JavaScript: Floating Box Following Scroll

By Xah Lee. Date: . Last updated: .
FLOATING BOX

Scroll the page down and you'll see a box that follows your window scrolling, so that it is always visible.

How It Works

The moving block is just a HTML element, like this:

<div id="heart53100">FLOATING BOX</div>

CSS is used to make it larger and red, and position it with respect to the HTML container (from top of the document).

#heart53100 {
position:absolute;
top:300px;
left:20px;
z-index:2;
width:10rem;
font-size:2rem;
color:red;
border:solid thin red
}

The position and top makes it offset 300 pixels down from top of the document. [see CSS Position: static, relative, fixed, absolute]

To move the box, we need to:

  1. Set up a scroll event, so that when user scroll, a function f is called.
  2. The function f computes the distance of the box to window's vertical center, and move the box closer if it is not already there. (moving is done by changing its position in CSS.)
  3. The function f then calls itself again, until the box is in the center.

Each time f moves the box, the distance moved is proportional to how far it is to destination. So, if it is far, it moves a large distance, but if it is very close, it moves a small distance. This gives the illusion that the box slows down like a train stop.

To make this efficient, f will first turn off the scroll event when the box is not at the center. When the box is at the center, then f turns back the scroll event. This make things more efficient, because otherwise each scroll will call f while f is still in the process of moving the box to center.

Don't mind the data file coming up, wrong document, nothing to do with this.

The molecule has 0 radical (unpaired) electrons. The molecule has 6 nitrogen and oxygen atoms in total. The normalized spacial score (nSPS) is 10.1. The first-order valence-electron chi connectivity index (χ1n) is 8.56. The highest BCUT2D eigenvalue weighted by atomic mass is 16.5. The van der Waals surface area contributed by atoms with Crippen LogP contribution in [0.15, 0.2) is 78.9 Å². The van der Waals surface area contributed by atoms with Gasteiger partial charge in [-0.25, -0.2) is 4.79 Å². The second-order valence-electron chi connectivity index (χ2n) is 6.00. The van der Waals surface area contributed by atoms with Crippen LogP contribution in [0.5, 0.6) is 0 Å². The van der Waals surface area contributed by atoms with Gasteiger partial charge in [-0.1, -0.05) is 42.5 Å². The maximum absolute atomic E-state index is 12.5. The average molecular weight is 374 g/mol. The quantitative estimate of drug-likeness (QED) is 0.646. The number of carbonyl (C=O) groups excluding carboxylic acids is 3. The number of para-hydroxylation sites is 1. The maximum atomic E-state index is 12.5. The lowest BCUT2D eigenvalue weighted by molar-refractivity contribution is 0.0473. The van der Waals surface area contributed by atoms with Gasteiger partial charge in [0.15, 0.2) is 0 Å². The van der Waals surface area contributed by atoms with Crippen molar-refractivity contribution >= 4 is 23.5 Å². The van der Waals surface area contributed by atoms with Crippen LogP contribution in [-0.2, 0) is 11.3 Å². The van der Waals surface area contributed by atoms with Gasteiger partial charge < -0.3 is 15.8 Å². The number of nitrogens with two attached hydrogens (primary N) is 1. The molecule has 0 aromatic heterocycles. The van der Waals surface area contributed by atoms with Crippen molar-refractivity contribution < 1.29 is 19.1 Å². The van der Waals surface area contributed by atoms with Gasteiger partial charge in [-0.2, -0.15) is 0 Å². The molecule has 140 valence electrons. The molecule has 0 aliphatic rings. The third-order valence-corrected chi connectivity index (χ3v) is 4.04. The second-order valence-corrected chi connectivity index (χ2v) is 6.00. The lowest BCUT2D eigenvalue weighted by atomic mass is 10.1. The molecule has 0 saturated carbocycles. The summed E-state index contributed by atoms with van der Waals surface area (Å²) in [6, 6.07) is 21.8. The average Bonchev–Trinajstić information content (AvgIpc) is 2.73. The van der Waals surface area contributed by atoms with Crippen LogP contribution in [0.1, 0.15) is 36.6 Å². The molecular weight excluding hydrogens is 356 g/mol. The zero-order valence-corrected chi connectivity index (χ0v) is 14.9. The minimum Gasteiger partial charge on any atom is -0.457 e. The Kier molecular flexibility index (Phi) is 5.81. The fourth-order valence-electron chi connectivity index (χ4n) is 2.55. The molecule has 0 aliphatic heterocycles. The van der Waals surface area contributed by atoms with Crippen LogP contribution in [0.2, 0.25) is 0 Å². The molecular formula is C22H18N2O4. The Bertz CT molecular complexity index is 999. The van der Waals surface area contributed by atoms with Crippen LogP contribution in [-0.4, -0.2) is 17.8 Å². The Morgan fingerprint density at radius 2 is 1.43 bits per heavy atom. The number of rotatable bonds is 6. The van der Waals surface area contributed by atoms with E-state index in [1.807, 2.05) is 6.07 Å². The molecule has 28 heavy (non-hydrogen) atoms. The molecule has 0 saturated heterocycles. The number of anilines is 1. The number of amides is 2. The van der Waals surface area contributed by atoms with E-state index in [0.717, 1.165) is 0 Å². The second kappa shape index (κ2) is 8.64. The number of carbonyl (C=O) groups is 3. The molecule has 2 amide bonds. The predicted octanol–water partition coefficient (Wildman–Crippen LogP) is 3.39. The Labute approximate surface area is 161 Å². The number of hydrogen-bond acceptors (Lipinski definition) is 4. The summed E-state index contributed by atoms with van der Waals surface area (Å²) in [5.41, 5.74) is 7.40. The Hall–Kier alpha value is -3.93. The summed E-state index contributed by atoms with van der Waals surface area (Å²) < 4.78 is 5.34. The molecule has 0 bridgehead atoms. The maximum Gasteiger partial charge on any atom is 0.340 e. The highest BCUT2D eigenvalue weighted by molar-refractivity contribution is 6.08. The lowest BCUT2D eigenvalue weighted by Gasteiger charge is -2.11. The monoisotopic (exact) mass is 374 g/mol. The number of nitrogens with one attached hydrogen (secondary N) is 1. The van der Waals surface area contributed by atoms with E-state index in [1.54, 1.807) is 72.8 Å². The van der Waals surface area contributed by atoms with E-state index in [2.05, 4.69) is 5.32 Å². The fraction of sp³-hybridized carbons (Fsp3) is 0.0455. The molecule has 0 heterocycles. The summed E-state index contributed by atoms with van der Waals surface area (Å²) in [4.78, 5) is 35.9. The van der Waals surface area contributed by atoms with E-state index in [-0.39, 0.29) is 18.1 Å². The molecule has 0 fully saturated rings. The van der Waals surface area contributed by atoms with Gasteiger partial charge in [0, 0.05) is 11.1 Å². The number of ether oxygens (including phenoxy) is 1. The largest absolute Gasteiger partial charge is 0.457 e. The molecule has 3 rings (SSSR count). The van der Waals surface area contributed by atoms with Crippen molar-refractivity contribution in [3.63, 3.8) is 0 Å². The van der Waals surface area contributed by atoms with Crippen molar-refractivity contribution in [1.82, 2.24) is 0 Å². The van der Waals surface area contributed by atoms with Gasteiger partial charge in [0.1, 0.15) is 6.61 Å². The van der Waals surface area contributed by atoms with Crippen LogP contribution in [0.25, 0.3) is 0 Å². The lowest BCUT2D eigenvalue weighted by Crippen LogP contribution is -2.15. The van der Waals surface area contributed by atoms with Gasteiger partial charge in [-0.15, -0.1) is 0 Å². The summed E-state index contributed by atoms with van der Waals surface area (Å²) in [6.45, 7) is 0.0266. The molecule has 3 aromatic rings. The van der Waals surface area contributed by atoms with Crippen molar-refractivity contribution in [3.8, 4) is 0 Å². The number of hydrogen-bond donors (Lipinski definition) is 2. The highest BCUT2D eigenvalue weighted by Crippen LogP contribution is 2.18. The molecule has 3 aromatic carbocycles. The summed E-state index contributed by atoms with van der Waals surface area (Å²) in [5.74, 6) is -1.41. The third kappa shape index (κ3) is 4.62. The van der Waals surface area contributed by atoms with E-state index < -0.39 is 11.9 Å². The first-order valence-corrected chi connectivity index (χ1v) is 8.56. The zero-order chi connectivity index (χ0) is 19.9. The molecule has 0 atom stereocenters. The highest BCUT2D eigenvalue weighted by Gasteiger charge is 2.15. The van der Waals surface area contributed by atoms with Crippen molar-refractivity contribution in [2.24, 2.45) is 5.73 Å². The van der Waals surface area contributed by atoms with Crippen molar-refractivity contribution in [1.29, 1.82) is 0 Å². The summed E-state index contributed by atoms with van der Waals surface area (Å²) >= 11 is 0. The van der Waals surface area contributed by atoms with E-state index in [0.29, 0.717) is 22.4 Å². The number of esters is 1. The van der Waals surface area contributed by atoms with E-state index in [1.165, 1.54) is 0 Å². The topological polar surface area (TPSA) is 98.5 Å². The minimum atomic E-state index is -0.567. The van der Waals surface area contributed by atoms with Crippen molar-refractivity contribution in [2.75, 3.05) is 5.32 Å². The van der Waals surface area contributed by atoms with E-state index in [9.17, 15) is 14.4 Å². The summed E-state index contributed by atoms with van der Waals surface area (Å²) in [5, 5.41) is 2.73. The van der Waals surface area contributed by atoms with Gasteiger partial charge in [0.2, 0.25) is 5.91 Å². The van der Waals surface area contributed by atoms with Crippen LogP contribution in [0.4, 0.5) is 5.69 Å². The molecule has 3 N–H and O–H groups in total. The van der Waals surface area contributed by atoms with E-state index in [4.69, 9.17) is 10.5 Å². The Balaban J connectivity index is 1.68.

Here's the JavaScript code:

// -*- coding: utf-8 -*-
// 2010-03-10, 2018-05-22
// Copyright 2018-05-22 by Xah Lee
// http://xahlee.info/js/moving_block.html
// license: permission is granted for using the code, but this license section must remain intact.

// box following scroll
// change position of “div#heart53100”

{

const offsetFromTop = window.innerHeight/2; // number of pixels of the widget should be from top of the window
const updateFrequency= 50; //milisecond. The smaller the value, smooth the animation.
const chaseFactor = .05; // the closing-in factor. Smaller makes it smoother.

const movingBox = document.getElementById("heart53100");
movingBox.style.position="absolute";
movingBox.style.zIndex="2";
movingBox.style.top= offsetFromTop.toString() + "px";
movingBox.style.left="1ex";

let yMoveTo=0;
let yDiff=0;

const moveIt = (() => {
    // distance user has scrolled
    yDiff = (yMoveTo - window.pageYOffset);

    if ( Math.abs(yDiff) > 9) {
        // turn off now, prevent event repeat firing when user kept scrolling
        window.removeEventListener("scroll", moveIt);

        yMoveTo -= yDiff*chaseFactor;
        movingBox.style.top  = (yMoveTo+offsetFromTop).toString() + "px" ;
        setTimeout(moveIt, updateFrequency); // calls itself again
    } else {
        window.addEventListener("scroll", moveIt , false); // turn back on
    }
});

window.addEventListener("scroll", moveIt , false);

}
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JavaScript Fancy UI Examples

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  10. JavaScript: Floating Box Following Scroll
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